Revisiting the effects of oil prices on exchange rate: asymmetric evidence from the ASEAN-5 countries

Abstract

As the linear analysis of the oil price-exchange rate nexus failed to provide conclusive results, asymmetry analysis and nonlinear models recently emerged as new direction in examining this relationship. As such, this paper investigates the asymmetric relationship between oil prices and exchange rates for selected ASEAN countries, from 1970:Q1 to 2016:Q4. This is done by employing the nonlinear Autoregressive Distributed Lags (NARDL) approach of cointegration developed by Shin et al. (in: Horrace, Sickles (eds) Festschrift in honor of Peter Schmidt, Springer, New York, 2013). Furthermore, this paper pays attention to the importance of the presence of structural breaks in the data. The empirical results show long-run asymmetry for Indonesia and Malaysia only, when structural breaks are taken into consideration. The paper, additionally, examines the causality direction for the oil price-exchange rate nexus using the Toda and Yamamoto (J Econ 66:225–250, 1995) causality test. The findings show mixed results, since a bidirectional causality between oil price (increase and decrease) and exchange rate is found in some cases, but, a unidirectional causality running from oil price (either increase or decrease) to exchange rate, or running from exchange rate to oil price (either increase or decrease), is found in other cases.

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Notes

  1. 1.

    For other applications of the NARDL model, see Apergis and Payne (2014), Choudhry et al. (2014), Van Hoang et al. (2016), Bahmani-Oskooee and Fariditavana (2015), and Kisswani and Elian (2017) among others.

  2. 2.

    However, we did run the analysis using oil price quoted in US dollar (as one referee raised this point). The findings show similar results in terms of cointegration and asymmetric effect. The results are available upon request.

  3. 3.

    The empirical work that examined the oil price-exchange rate nexus have either used the oil price quoted in US dollar, or oil price converted from US dollar into domestic currency using the exchange rate. In this paper, we decided to use the oil price in domestic currency following Chen and Chen (2007) and Narayan (2013). This approach is more appropriate as the variations in oil prices conveyed in domestic currency could be attributed to fluctuations in the national price level, or fluctuations in the exchange rate fluctuations.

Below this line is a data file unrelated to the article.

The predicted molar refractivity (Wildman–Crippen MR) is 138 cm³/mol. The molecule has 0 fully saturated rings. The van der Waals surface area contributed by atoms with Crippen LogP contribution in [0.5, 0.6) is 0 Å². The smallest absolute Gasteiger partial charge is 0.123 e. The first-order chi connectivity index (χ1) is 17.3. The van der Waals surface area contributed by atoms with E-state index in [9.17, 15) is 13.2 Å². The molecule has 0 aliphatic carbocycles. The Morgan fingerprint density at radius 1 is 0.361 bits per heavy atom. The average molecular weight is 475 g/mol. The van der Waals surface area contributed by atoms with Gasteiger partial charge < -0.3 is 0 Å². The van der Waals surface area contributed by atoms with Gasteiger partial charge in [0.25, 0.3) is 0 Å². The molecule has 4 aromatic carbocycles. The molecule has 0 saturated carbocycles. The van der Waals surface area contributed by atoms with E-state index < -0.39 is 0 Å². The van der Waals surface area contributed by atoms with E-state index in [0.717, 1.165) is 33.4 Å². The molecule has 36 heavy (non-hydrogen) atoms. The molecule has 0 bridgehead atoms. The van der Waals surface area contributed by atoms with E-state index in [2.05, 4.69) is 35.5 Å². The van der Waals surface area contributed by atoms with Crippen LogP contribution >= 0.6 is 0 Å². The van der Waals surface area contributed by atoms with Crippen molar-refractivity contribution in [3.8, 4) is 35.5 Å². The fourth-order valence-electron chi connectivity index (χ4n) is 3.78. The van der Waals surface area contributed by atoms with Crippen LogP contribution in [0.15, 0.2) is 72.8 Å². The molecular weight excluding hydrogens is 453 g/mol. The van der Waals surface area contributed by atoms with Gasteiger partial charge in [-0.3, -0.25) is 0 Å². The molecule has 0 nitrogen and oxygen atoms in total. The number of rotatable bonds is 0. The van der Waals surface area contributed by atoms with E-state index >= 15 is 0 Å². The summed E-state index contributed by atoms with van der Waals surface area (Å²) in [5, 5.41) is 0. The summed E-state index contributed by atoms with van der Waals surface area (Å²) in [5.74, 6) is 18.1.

4. 4.

    Although Bahmani-Oskooee and Aftab (2017) describe other methods to test short-run asymmetry such as if the number of lags on the \(\Delta P_{t}^{ + }\) and \(\Delta P_{t}^{ - }\) are different, or, if the size or sign of the estimated coefficients of \(\Delta P_{t - i}^{ + }\) and \(\Delta P_{t - i}^{ - }\) is different at each individual lag, the Wald test remains the most appropriate type of asymmetry test.

  5. 5.

    For more details, see Bai and Perron (1998).

  6. 6.

    See for example: Tiwari et al. (2013a, b), Ahmad and Hernandez (2013), Fowowe (2014), Pershin et al. (2016), Jammazia et al. (2015) and Basnet and Upadhyaya (2015) among others.

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Acknowledgements

The authors would like to express their sincere gratitude to the Editor in Chief and two anonymous reviewers for their invaluable time and input. Their critical comments and suggestions have significantly improved the quality of this paper. The authors are fully responsible for any remaining shortcomings.

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Correspondence to Khalid M. Kisswani.

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Kisswani, K.M., Harraf, A. & Kisswani, A.M. Revisiting the effects of oil prices on exchange rate: asymmetric evidence from the ASEAN-5 countries. Econ Change Restruct 52, 279–300 (2019). https://doi.org/10.1007/s10644-018-9229-6

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Keywords

  • ASEAN
  • Real oil prices
  • Exchange rates
  • NARDL
  • Asymmetry

JEL Classification

  • F31
  • F41
  • Q43
  • O53